Late Quaternary changes in desert dust inputs to the Red Sea and Gulf of Aden from 87Sr/86Sr ratios in deep-sea cores

Mordechai Stein, Ahuva Almogi-Labin, Steven L. Goldstein, Christoph Hemleben, Abraham Starinsky

Research output: Contribution to journalArticlepeer-review

31 Scopus citations

Abstract

Strontium isotope ratios of the HCL-insoluble residue ("ISR") and foraminifera of cores from the Red Sea and Gulf of Aden are used to monitor effects of hydrothermal, fluvial and desert dust transport to these regions during the past ∼ 0.5 Ma. While the Gulf of Aden was open-ocean, during low glacial sea levels the Red Sea was a semi-isolated basin, allowing the possibility to study the effects regional versus global inputs during glacial-interglacial cycles. The ISR from the Gulf of Aden and the Red Sea display different ranges of 87Sr/86Sr ratios of 0.7085-0.7107 and 0.7062-0.7085, respectively. These reflect mixtures between three components: granitic, hydrothermal and loess strontium with representative 87Sr/86Sr of ∼ 0.711; ∼ 0.706 and ∼ 0.7085, respectively. Gulf of Aden ISR represent mixtures of the loess and "granitic" sources, while Red Sea ISR are mixtures of the loess and sea floor "hydrothermal" sources. In the Gulf of Aden, loess sources dominate during glacials, indicating intensification of the NE moonsonal wind regime, and granitic sources dominate during interglacials, reflecting wetter conditions related to an enhanced regional SW monsoon. Red Sea ISR show no clear glacial-interglacial distinction, but display a general temporal increase in 87Sr/86Sr ratios over the past 380 ka toward loess-like values, indicating increasing loess contributions toward the present day. The ranges of ISR 87Sr/86Sr ratios in the Red Sea and the Gulf of Aden were distinct prior to the last glacial period (< 60 ka), when they converge at loess values. The increasing loess signal may be due to increasing aridity in the dust source regions, or increasing accumulation and availability of loess with progressive glacial cycles. Superimposed on the Red Sea general trend are shifts to higher 87Sr/86Sr ratios following major climate transitions (at ∼ 10, ∼ 80, ∼ 130, ∼ 190, ∼ 240 and ∼ 330 ka BP) that coincide with sapropel episodes in the Eastern Mediterranean, which originated from the African monsoonal system and indicate enhanced wetness in the desert belt. 87Sr/86Sr ratios of foraminifera show a very narrow range from 0.70912 to 0.70917 over 530 ka, and in most samples are consistent with the contemporaneous global ocean. In the Red Sea, foraminifera and pteropods show slightly more variability than the Gulf of Aden. A few Red Sea samples fall slightly above the seawater trend (in Marine Isotope Stages 5 and 9) and below (during the last deglaciation), suggesting local effects that occurred when the flow of surface ocean water from the Gulf of Aden to the Red Sea was limited and the Red Sea behaved like an "amplifier basin".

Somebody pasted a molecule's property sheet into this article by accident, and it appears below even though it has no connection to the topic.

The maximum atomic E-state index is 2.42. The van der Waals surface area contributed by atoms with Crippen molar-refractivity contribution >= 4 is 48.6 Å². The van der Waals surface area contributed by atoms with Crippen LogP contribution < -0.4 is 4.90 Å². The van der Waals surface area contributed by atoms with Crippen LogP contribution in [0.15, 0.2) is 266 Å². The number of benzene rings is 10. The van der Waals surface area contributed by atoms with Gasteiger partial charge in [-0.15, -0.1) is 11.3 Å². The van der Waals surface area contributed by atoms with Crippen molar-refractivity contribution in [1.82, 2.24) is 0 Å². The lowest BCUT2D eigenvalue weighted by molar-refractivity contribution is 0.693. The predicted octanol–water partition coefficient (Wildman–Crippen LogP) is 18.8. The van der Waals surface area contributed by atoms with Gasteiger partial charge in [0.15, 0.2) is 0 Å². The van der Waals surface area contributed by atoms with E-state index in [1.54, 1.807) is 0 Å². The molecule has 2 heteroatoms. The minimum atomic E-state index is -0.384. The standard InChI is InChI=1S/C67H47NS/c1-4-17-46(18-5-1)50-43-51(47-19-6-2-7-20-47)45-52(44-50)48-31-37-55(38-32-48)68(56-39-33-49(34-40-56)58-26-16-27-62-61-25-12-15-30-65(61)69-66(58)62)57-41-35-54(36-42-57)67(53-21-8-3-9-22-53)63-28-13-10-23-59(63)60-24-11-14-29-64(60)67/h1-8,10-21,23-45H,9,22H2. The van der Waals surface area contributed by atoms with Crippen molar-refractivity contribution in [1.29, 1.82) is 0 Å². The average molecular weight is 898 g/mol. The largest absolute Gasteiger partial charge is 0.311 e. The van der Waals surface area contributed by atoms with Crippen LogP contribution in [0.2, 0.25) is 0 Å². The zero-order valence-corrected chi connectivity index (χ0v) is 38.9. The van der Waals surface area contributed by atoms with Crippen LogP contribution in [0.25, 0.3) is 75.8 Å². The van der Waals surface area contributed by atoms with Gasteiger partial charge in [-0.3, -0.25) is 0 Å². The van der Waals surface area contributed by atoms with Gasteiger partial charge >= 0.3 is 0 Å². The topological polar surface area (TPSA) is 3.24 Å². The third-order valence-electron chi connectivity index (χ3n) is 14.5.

Original languageEnglish
Pages (from-to)104-119
Number of pages16
JournalEarth and Planetary Science Letters
Volume261
Issue number1-2
DOIs
StatePublished - 15 Sep 2007
Externally publishedYes

Bibliographical note

Funding Information:
We thank the master, crew and scientists aboard R/V Meteor (M5/2) for their help and assistance. We gratefully acknowledge the technical assistance received from R. Bentov, Y. Katz and R. Bookman at the Geological Survey of Israel, Jerusalem. The reviews of two anonymous reviewers are highly appreciated. This research was supported by grants from the German–Israeli Foundation for Scientific Research and Development (GIF) to CH and AAL, the Deutsche Forschungsgemeinschaft (He 697/13 and Me 267/28), and US–Israel Binational Science Foundation (USIBF) Grants 96.227 and 2000271 to SLG and MS.

Funding

We thank the master, crew and scientists aboard R/V Meteor (M5/2) for their help and assistance. We gratefully acknowledge the technical assistance received from R. Bentov, Y. Katz and R. Bookman at the Geological Survey of Israel, Jerusalem. The reviews of two anonymous reviewers are highly appreciated. This research was supported by grants from the German–Israeli Foundation for Scientific Research and Development (GIF) to CH and AAL, the Deutsche Forschungsgemeinschaft (He 697/13 and Me 267/28), and US–Israel Binational Science Foundation (USIBF) Grants 96.227 and 2000271 to SLG and MS.

FundersFunder number
Deutsche ForschungsgemeinschaftMe 267/28, He 697/13
German-Israeli Foundation for Scientific Research and Development
United States-Israel Binational Science Foundation96.227, 2000271

    Keywords

    • Gulf of Aden
    • Red Sea
    • deep-sea cores
    • desert dust
    • foraminifera
    • glacial-interglacial
    • late Quaternary
    • monsoons
    • paleo-oceanography
    • strontium isotopes

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